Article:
My husband often cuts out recipes from the weekend Wall Street Journal and he leaves them on the kitchen counter for the only person in the house that enjoys cooking (that’s me!). A few years ago, he unintentionally gifted me a cut-out recipe that flooded me with sweet memories of my childhood: chicken and eggs stewed in a brothy sauce served over rice. Known as oyakodon in Japan, it’s soulful comfort food that reminds me of my mother—but I had never cooked it for myself. Now I make it quite often for our three children.
Oyakodon is quick and easy to make at home and is traditionally cooked on the stovetop. But making it in the microwave cuts the cook time in half to under 10 minutes—this is significant for a busy working mom that is often up against the clock to get dinner on the table.
What Is Oyakodon?
Oyakodon means “mother and child bowl” in Japanese, a sweet nod to the chicken and eggs in the recipe. It’s a popular rice bowl served at restaurants and at home.
It starts with a sweet-and-savory broth made with soy sauce, dashi, sake, and sugar. (For this recipe, I use chicken stock and mirin, instead of dashi and sake, since they are pantry staples I always have on hand.) Sliced chicken and onions are simmered in the broth and lightly beaten eggs are added at the end. Once the eggs are set, the oyakodon is scooped over warm rice. It’s a simple yet hearty dinner.
Use Chicken Thighs, Not Chicken Breasts
You’ve come to a recipe written by a person that is squarely in team chicken thighs. In fact, unless I’m buying a whole chicken, I don’t ever cook chicken breasts. They are easy to overcook and when cooked in the microwave, they’ll get dry and stringy. I would recommend sticking to chicken thighs—they’ll stay juicy even if you microwave them for too long.
No Mirin? Use This Instead
Mirin, a sweetened rice wine, is a Japanese pantry staple that’s hard to find in the U.S. in its purest form—likely not at your neighborhood grocery store. I recommend Takara, but I don’t always have it.
Instead, I use aji-mirin (it translates to “tastes like mirin” in Japanese) made by Kikkoman. It’s a near-perfect alternative I can find at my local Kroger, Target, and Whole Foods. It’s relatively inexpensive and does the job of adding umami, sweetness, and a little tang. For the best price, look for it at your local grocery store instead of Amazon.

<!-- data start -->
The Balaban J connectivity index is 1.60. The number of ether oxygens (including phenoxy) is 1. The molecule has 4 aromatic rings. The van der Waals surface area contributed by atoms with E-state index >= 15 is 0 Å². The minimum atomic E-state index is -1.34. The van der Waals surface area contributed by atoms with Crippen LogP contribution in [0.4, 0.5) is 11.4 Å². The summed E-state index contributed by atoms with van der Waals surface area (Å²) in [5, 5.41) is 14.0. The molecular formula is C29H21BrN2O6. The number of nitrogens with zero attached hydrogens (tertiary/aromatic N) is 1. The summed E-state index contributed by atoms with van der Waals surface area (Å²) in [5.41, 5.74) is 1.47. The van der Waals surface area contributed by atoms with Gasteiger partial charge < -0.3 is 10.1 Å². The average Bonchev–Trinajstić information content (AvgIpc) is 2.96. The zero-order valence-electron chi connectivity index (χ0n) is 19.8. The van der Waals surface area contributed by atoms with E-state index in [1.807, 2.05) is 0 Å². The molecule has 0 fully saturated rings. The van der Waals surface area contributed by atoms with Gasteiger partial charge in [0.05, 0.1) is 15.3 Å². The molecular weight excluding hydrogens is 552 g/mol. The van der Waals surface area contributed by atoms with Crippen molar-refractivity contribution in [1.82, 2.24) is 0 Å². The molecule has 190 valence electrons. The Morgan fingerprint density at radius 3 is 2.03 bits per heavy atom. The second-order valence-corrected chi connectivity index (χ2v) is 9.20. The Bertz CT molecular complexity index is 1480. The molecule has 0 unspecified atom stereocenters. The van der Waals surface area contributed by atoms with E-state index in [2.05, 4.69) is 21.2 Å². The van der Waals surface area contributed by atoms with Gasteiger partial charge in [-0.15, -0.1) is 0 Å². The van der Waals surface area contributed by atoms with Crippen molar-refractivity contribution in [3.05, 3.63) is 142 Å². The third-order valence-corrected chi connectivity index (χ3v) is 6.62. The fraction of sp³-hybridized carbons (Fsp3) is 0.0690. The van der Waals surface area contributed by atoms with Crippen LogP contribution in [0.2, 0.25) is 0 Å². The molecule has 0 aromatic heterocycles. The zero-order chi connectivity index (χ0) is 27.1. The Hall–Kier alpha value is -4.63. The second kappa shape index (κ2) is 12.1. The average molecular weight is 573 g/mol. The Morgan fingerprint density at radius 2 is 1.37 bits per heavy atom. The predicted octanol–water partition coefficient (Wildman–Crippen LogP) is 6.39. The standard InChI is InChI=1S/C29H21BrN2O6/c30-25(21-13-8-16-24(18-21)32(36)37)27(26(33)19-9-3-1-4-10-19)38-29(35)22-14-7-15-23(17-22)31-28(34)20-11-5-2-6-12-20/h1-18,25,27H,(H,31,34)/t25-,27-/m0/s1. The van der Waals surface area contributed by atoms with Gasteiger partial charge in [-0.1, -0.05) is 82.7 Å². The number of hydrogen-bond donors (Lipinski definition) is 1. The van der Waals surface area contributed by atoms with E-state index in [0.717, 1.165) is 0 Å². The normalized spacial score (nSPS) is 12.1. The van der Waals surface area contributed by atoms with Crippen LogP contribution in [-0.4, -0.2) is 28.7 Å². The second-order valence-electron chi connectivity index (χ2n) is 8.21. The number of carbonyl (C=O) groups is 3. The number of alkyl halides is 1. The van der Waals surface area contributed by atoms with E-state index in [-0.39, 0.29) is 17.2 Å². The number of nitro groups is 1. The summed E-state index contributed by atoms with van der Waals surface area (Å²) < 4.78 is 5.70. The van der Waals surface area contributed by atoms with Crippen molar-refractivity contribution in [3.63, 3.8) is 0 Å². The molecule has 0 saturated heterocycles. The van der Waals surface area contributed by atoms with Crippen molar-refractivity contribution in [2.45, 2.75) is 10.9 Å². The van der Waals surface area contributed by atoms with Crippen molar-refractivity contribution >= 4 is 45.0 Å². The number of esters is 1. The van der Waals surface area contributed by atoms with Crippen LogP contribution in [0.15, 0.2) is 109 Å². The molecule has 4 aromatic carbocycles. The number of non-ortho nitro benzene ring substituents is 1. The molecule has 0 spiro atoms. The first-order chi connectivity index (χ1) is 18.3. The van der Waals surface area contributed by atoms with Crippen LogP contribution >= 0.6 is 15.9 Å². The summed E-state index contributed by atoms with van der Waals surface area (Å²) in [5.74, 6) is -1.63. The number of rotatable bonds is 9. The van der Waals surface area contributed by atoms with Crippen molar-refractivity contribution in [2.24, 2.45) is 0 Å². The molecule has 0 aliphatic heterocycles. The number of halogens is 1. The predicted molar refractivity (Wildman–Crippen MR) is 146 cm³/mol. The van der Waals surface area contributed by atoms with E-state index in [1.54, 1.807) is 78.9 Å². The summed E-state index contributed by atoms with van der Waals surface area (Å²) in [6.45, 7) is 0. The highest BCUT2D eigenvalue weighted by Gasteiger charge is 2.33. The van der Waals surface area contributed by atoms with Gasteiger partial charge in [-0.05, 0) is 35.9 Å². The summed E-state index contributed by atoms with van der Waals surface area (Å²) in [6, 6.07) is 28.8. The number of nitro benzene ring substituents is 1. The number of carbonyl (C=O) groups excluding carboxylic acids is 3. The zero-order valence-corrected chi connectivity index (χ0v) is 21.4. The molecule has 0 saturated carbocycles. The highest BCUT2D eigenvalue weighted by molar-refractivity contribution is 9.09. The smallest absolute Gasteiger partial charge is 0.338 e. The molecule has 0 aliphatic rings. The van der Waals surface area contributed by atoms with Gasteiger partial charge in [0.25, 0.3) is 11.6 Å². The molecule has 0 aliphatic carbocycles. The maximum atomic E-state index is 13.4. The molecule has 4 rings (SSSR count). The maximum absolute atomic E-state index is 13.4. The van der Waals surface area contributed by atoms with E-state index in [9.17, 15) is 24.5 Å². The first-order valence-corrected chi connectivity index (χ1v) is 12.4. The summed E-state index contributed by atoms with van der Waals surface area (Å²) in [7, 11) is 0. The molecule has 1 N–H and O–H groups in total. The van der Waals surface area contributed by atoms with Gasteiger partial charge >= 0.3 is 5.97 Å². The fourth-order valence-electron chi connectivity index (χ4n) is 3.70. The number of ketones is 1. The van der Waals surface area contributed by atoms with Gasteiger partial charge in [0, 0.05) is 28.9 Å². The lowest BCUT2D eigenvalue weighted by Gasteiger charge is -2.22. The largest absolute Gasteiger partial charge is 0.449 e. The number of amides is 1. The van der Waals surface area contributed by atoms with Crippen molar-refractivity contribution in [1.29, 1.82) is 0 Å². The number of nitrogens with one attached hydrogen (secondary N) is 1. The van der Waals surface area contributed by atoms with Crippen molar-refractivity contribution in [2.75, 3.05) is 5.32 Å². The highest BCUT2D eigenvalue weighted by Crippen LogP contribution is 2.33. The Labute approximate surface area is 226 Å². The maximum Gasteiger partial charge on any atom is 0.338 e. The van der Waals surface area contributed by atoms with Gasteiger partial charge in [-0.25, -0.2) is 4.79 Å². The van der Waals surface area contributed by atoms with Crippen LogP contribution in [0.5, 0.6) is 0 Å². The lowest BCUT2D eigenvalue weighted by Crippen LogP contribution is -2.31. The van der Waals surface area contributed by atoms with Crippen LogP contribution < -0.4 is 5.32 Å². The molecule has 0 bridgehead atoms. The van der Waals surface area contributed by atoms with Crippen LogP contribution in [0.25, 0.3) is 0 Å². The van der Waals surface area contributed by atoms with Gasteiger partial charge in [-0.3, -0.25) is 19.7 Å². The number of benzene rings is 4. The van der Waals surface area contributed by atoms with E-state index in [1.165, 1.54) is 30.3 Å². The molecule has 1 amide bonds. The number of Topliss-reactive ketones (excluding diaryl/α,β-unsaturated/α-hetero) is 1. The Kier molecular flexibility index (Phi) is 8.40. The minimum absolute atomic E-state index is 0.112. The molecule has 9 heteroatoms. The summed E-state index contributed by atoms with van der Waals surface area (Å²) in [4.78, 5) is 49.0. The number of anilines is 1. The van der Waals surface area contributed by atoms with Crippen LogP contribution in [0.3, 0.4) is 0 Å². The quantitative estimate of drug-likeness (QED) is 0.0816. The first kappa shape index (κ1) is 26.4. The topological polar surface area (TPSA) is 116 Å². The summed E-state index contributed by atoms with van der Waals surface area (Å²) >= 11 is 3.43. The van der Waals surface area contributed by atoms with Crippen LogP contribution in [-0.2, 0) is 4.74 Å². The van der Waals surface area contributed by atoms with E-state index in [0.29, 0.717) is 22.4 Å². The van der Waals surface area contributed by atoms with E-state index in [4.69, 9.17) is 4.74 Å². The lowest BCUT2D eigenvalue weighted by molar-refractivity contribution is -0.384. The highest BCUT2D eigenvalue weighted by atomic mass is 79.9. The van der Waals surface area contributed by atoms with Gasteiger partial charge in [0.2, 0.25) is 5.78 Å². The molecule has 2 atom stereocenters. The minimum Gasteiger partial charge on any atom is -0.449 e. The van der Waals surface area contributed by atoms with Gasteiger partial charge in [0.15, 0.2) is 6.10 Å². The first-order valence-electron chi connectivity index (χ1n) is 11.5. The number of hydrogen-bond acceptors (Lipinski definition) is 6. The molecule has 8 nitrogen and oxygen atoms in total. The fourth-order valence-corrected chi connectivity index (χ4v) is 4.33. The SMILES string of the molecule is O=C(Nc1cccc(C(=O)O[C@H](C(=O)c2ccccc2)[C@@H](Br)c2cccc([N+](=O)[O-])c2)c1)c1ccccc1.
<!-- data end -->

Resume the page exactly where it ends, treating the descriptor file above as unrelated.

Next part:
Prep For a Busy Week
Sometimes I travel for work and my husband (who’s not the best cook, but he is masterful at laundry, dishes, and vacuuming) is tasked with feeding our three children. If I have my wits about me, I prep this recipe by marinating the chicken and vegetables in the sweet-salty sauce right in the baking dish. I cover the dish with plastic wrap and pop it in the fridge where it can stay for a couple of days. Then all he has to do is microwave it and add the eggs. I’d call this a major microwave dinner upgrade.
Microwave Oyakodon (Japanese Chicken and Egg Rice Bowl)
Skip the salt if using regular soy sauce or chicken stock instead of low-sodium versions.
1 1/2 pounds boneless skinless chicken thighs, cut into 1-inch pieces
1 small yellow onion, thinly sliced (about 2 cups)
2 cloves garlic, minced
1/2 cup low-sodium soy sauce (see Recipe Note)
3 tablespoons mirin
1 teaspoon sugar
1/2 teaspoon kosher salt, divided
1/4 teaspoon black pepper
4 large eggs
1/2 cup low-sodium chicken stock (see Recipe Note)
Cooked rice, for serving
Kimchi, for serving
Season the chicken:
In an 8x8-inch glass baking dish, add the chicken, onions, garlic, soy sauce, mirin, sugar, 1/4 teaspoon kosher salt, and black pepper. Use a large spoon to stir well and spread the mixture out evenly in the baking dish.
Don’t have an 8x8-inch glass baking dish? Your best bet is to use a microwave-safe deep pie plate or casserole dish that holds at least 2 1/2 quarts (10 cups). Avoid using a deep bowl to cook chicken in the microwave. I’ve tested this many many times and it never cooks evenly. No one wants raw chicken.
Microwave the chicken:
Tightly cover the baking dish with plastic wrap. Use the tip of a knife or fork to poke a couple of holes on top. Microwave on high power for 7 minutes. Check a larger piece of chicken towards the center of the dish for doneness. It should not be pink in the middle. If it is, microwave for 2 more minutes.
Prepare the eggs:
While the chicken microwaves, lightly whisk the eggs (you want to see some separation between the egg yolk and whites) and the remaining 1/4 teaspoon kosher salt in a medium bowl. Stir in the chicken stock. Set it aside.
Microwave the eggs:
Carefully pull the baking dish out of the microwave and peel off the plastic wrap (don’t toss it). It’s going to be very hot so use a kitchen towel or oven mitts. Stir the chicken and then spread it out evenly again.
Pour the eggs on top of the chicken, but do not stir them in. Tightly cover the baking dish with the same plastic wrap. Microwave on high for 2 minutes.
Check the eggs for doneness. If you see raw eggs on top, use a spoon to gently stir by pushing the raw eggs towards the outer edges of the baking dish. Microwave on high again in 1-minute intervals until the eggs are fully cooked. The cook time will depend on the wattage of your microwave.
Serve the oyakodon over cooked rice and a side of kimchi. It’s supposed to be a little soupy, so don’t forget to scoop up the liquid, too.
Store leftovers tightly covered in the fridge for up to 2 days. To reheat, microwave in 1-minute intervals until heated through.
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|Nutrition Facts (per serving)|
|Servings: 4 to 6|
|Amount per serving|
|% Daily Value*|
|Total Fat 12g||16%|
|Saturated Fat 4g||19%|
|Total Carbohydrate 14g||5%|
|Dietary Fiber 1g||4%|
|Total Sugars 8g|
|Vitamin C 4mg||21%|
|*The % Daily Value (DV) tells you how much a nutrient in a food serving contributes to a daily diet. 2,000 calories a day is used for general nutrition advice.|